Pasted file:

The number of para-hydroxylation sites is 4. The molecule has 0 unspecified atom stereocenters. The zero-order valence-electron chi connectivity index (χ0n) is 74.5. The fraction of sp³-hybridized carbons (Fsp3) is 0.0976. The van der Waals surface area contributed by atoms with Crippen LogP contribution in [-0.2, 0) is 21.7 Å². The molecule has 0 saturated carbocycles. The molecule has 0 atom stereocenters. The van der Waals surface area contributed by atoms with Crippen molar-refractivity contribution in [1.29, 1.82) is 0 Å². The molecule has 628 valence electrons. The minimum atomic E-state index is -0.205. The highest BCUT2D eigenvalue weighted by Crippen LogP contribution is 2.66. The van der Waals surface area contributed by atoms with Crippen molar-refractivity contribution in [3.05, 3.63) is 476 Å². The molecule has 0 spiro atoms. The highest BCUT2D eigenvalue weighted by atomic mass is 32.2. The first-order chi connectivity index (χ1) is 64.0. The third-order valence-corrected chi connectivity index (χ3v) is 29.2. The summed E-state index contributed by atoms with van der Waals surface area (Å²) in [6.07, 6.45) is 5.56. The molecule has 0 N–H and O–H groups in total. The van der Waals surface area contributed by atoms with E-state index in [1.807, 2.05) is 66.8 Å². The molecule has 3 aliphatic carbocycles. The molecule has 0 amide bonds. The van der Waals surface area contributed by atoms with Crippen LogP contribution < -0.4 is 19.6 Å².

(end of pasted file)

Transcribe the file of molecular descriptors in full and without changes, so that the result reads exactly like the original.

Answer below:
The number of para-hydroxylation sites is 4. The molecule has 0 unspecified atom stereocenters. The zero-order valence-electron chi connectivity index (χ0n) is 74.5. The fraction of sp³-hybridized carbons (Fsp3) is 0.0976. The van der Waals surface area contributed by atoms with Crippen LogP contribution in [-0.2, 0) is 21.7 Å². The molecule has 0 saturated carbocycles. The molecule has 0 atom stereocenters. The van der Waals surface area contributed by atoms with Crippen molar-refractivity contribution in [1.29, 1.82) is 0 Å². The molecule has 628 valence electrons. The minimum atomic E-state index is -0.205. The highest BCUT2D eigenvalue weighted by Crippen LogP contribution is 2.66. The van der Waals surface area contributed by atoms with Crippen molar-refractivity contribution in [3.05, 3.63) is 476 Å². The molecule has 0 spiro atoms. The highest BCUT2D eigenvalue weighted by atomic mass is 32.2. The first-order chi connectivity index (χ1) is 64.0. The third-order valence-corrected chi connectivity index (χ3v) is 29.2. The summed E-state index contributed by atoms with van der Waals surface area (Å²) in [6.07, 6.45) is 5.56. The molecule has 0 N–H and O–H groups in total. The van der Waals surface area contributed by atoms with E-state index in [1.807, 2.05) is 66.8 Å². The molecule has 3 aliphatic carbocycles. The molecule has 0 amide bonds. The van der Waals surface area contributed by atoms with Crippen LogP contribution < -0.4 is 19.6 Å².